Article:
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Editorial |

Atrial Fibrillation Begets Myocardial Infarction

Jonathan W. Dukes, MD1; Gregory M. Marcus, MD, MAS1
[+] Author Affiliations
1Division of Cardiology, Section of Electrophysiology, University of California, San Francisco
JAMA Intern Med. 2014;174(1):5-7. doi:10.1001/jamainternmed.2013.11392.
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For decades, stroke has been the principally recognized and most clinically relevant sequelae of atrial fibrillation (AF).1 However, a recent analysis demonstrated that AF may also lead to worsening renal function, a particularly important observation given that chronic kidney disease has been primarily considered a risk factor for the development of AF.2 While coronary artery disease and myocardial infarction (MI) have been demonstrated to increase AF risk,1 Soliman et al,3 in this issue of JAMA Internal Medicine, show that AF itself may also lead to an increased risk of incident MI. These data therefore add to the growing recognition of important bidirectional relationships between AF and other cardiovascular comorbidities. Just as “AF begets AF,”4 we are learning it may also lead to kidney disease, heart failure, and now MI. As we consider these new findings and their implications, we must first carefully examine the strengths and limitations of this recent study as well as the mechanisms through which these observed associations might occur.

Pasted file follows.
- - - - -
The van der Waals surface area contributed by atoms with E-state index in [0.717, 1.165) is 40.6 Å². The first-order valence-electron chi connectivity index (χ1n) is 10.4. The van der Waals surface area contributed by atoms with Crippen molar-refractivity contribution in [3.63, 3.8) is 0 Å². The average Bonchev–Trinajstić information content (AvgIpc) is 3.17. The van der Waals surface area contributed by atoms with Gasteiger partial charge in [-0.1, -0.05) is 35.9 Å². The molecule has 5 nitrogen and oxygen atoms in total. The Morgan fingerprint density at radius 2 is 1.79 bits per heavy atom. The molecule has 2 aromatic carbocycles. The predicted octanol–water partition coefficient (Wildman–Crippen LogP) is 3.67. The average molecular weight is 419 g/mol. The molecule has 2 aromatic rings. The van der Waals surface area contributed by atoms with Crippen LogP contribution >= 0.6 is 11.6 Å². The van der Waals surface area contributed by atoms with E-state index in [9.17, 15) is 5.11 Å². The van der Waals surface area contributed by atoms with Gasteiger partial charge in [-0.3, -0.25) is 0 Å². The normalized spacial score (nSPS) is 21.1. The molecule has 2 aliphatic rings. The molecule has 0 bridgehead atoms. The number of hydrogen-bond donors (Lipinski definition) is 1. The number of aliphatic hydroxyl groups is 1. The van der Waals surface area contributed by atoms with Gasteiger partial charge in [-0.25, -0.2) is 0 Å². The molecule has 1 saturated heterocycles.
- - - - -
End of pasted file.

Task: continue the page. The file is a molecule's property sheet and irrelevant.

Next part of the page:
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Figure.
Meta-analysis of Anticoagulation Studies Comparing Anticoagulation With Antiplatelet Therapy or Placebo in Atrial Fibrillation

Results are presented as relative risk (RR) of myocardial infarction of warfarin vs placebo or warfarin vs antiplatelet therapy with 95% CI. An RR less than 1 favors anticoagulation use, while an RR greater than 1 favors placebo or antiplatelet therapy. The results for trials using placebo as a comparator alone and antiplatelet agents (including aspirin) as a comparator alone are shown by pale-shaded diamonds. The dark-shaded diamond shows the overall result for the meta-analysis of all studies.

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